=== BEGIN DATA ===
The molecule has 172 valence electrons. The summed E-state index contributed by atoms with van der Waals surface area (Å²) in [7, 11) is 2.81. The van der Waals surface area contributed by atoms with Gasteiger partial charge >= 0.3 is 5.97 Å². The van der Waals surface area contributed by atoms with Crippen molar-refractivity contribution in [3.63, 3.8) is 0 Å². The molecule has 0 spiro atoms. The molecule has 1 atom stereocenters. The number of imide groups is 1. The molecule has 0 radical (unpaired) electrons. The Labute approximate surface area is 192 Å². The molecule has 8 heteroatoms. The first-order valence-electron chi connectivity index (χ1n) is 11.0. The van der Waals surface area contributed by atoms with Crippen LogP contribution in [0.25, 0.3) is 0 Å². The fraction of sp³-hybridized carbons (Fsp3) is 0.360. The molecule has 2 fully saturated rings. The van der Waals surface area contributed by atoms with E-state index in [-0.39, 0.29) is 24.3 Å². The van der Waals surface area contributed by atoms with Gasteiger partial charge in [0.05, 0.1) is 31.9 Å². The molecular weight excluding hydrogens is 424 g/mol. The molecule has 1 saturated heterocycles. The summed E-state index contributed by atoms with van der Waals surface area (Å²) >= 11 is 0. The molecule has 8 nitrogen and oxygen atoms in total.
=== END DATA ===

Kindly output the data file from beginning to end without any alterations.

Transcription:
The molecule has 172 valence electrons. The summed E-state index contributed by atoms with van der Waals surface area (Å²) in [7, 11) is 2.81. The van der Waals surface area contributed by atoms with Gasteiger partial charge >= 0.3 is 5.97 Å². The van der Waals surface area contributed by atoms with Crippen molar-refractivity contribution in [3.63, 3.8) is 0 Å². The molecule has 0 spiro atoms. The molecule has 1 atom stereocenters. The number of imide groups is 1. The molecule has 0 radical (unpaired) electrons. The Labute approximate surface area is 192 Å². The molecule has 8 heteroatoms. The first-order valence-electron chi connectivity index (χ1n) is 11.0. The van der Waals surface area contributed by atoms with Crippen LogP contribution in [0.25, 0.3) is 0 Å². The fraction of sp³-hybridized carbons (Fsp3) is 0.360. The molecule has 2 fully saturated rings. The van der Waals surface area contributed by atoms with E-state index in [-0.39, 0.29) is 24.3 Å². The van der Waals surface area contributed by atoms with Gasteiger partial charge in [0.05, 0.1) is 31.9 Å². The molecular weight excluding hydrogens is 424 g/mol. The molecule has 1 saturated heterocycles. The summed E-state index contributed by atoms with van der Waals surface area (Å²) >= 11 is 0. The molecule has 8 nitrogen and oxygen atoms in total.